Officials Allege that Rwanda Refugees are Being Recruited to Fight Burundi
Officials in Burundi say refugees in neighboring Rwanda are being recruited to fight against the Burundian government and they accuse Rwanda of aiding the rebels. The allegation heightens the regional tensions as political violence in Burundi escalates.
Willy Nyamitwe, the Burundian presidential adviser told journalists on Monday that his government has proof that Burundian refugees have been recruited into armed groups and he was quick to name the suspected culprit. “We have evidence that people are being trained in Rwanda. Some persons who came to attack Burundi last July, that have been caught by the army, they revealed that they have been trained in Rwanda. And all the plotters, the coup plotters, those who attempted the coup last May, when they run away, they went in Rwanda. So we do believe that people are being trained in Rwanda, as well as weapons that are coming from Rwanda,” he said.
The presidential advisor said Burundi’s government wasn’t ready to reveal what steps they may take next. Tensions between the two leaders are nothing new as Rwandan President Paul Kagame condemned Burundian President Pierre Nkurunziza's bid to remain in power this year.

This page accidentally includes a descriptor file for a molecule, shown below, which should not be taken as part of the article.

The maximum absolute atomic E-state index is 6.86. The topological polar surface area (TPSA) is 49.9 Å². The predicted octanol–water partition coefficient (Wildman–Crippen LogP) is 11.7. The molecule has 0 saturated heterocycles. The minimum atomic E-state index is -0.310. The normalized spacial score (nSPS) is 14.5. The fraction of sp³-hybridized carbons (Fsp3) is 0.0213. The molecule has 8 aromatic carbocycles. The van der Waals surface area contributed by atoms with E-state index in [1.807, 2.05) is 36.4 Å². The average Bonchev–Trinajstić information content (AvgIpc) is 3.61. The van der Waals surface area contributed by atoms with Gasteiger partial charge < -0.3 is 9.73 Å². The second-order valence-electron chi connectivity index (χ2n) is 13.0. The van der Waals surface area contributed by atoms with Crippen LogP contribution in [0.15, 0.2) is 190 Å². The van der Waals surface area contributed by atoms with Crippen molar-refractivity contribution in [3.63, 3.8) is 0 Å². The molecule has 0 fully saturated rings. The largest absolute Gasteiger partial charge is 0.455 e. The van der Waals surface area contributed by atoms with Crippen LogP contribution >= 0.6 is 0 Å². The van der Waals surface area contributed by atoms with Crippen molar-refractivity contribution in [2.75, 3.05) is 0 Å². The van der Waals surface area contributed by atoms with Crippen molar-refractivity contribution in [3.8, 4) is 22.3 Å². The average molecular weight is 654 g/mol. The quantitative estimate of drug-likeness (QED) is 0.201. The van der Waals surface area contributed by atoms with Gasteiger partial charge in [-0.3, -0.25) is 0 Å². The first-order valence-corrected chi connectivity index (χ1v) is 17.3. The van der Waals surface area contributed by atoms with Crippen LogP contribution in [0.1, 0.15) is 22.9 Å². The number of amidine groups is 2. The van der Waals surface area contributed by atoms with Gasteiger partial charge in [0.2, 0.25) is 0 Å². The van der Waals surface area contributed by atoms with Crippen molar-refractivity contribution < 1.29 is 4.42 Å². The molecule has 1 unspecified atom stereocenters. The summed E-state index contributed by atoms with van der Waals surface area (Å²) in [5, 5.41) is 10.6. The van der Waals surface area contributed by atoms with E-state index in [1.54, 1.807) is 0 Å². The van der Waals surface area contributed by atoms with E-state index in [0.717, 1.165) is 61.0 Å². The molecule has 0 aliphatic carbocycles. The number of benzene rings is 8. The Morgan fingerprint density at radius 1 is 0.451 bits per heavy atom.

The allegations come in response to a new report from advocacy group Refugees International, which says non-state armed groups in Rwanda are systematically recruiting desperate Burundians in Rwandan refugee camps. According to sources, researchers spoke to 80 refugees who said they had been recruited or trained by militant groups.
Under international law, refugee camps must be exclusively civilian in nature -- no military presence, recruitment or activities are allowed. According to reports, researchers did not find an ethnic angle to the recruitment. They were also careful to avoid assigning blame but did ask Rwandan authorities to step up.
Burundi has suffered unrest since April, when Nkurunziza announced his intention to run for a third term.But he weathered a May coup attempt and won a disputed election in July, and the strife has continued, peaking this past weekend when 87 people were killed after attackers stormed army installations in the capital. The United Nations refugee agency says more than 200,000 Burundians have fled into neighboring countries since the crisis began.